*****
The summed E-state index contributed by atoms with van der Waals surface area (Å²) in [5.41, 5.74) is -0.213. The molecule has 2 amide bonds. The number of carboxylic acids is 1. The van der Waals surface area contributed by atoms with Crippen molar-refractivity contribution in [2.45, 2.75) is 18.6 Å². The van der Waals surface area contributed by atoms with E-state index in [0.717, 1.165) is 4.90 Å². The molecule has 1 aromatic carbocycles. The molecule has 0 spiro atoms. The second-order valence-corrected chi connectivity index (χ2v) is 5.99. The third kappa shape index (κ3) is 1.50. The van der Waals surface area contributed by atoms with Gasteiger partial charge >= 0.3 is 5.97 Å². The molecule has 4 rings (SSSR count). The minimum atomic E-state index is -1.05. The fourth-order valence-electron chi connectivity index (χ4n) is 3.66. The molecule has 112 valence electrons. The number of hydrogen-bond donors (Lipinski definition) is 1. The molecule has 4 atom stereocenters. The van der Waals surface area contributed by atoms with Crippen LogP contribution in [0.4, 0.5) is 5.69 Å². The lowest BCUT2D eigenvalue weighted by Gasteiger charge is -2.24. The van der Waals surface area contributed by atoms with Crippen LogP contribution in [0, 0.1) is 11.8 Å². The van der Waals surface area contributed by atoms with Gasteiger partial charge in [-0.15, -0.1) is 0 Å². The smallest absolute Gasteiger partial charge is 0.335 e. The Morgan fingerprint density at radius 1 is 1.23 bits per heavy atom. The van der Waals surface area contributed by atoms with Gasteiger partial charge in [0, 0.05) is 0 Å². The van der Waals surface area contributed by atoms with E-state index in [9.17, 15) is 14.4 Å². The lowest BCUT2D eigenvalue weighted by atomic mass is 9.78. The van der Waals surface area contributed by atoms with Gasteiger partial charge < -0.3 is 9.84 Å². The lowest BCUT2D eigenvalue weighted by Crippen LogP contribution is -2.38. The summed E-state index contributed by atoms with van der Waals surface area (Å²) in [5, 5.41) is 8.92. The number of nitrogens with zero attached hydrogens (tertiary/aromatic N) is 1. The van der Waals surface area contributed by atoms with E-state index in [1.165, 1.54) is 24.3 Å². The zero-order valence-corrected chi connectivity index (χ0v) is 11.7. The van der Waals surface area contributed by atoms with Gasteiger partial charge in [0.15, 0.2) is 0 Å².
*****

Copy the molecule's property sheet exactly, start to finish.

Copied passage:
The summed E-state index contributed by atoms with van der Waals surface area (Å²) in [5.41, 5.74) is -0.213. The molecule has 2 amide bonds. The number of carboxylic acids is 1. The van der Waals surface area contributed by atoms with Crippen molar-refractivity contribution in [2.45, 2.75) is 18.6 Å². The van der Waals surface area contributed by atoms with E-state index in [0.717, 1.165) is 4.90 Å². The molecule has 1 aromatic carbocycles. The molecule has 0 spiro atoms. The second-order valence-corrected chi connectivity index (χ2v) is 5.99. The third kappa shape index (κ3) is 1.50. The van der Waals surface area contributed by atoms with Gasteiger partial charge >= 0.3 is 5.97 Å². The molecule has 4 rings (SSSR count). The minimum atomic E-state index is -1.05. The fourth-order valence-electron chi connectivity index (χ4n) is 3.66. The molecule has 112 valence electrons. The number of hydrogen-bond donors (Lipinski definition) is 1. The molecule has 4 atom stereocenters. The van der Waals surface area contributed by atoms with Crippen LogP contribution in [0.4, 0.5) is 5.69 Å². The lowest BCUT2D eigenvalue weighted by Gasteiger charge is -2.24. The van der Waals surface area contributed by atoms with Crippen LogP contribution in [0, 0.1) is 11.8 Å². The van der Waals surface area contributed by atoms with Gasteiger partial charge in [-0.15, -0.1) is 0 Å². The smallest absolute Gasteiger partial charge is 0.335 e. The Morgan fingerprint density at radius 1 is 1.23 bits per heavy atom. The van der Waals surface area contributed by atoms with Gasteiger partial charge in [0, 0.05) is 0 Å². The van der Waals surface area contributed by atoms with E-state index in [9.17, 15) is 14.4 Å². The lowest BCUT2D eigenvalue weighted by atomic mass is 9.78. The van der Waals surface area contributed by atoms with Gasteiger partial charge < -0.3 is 9.84 Å². The lowest BCUT2D eigenvalue weighted by Crippen LogP contribution is -2.38. The summed E-state index contributed by atoms with van der Waals surface area (Å²) in [5, 5.41) is 8.92. The number of nitrogens with zero attached hydrogens (tertiary/aromatic N) is 1. The van der Waals surface area contributed by atoms with E-state index in [1.165, 1.54) is 24.3 Å². The zero-order valence-corrected chi connectivity index (χ0v) is 11.7. The van der Waals surface area contributed by atoms with Gasteiger partial charge in [0.15, 0.2) is 0 Å².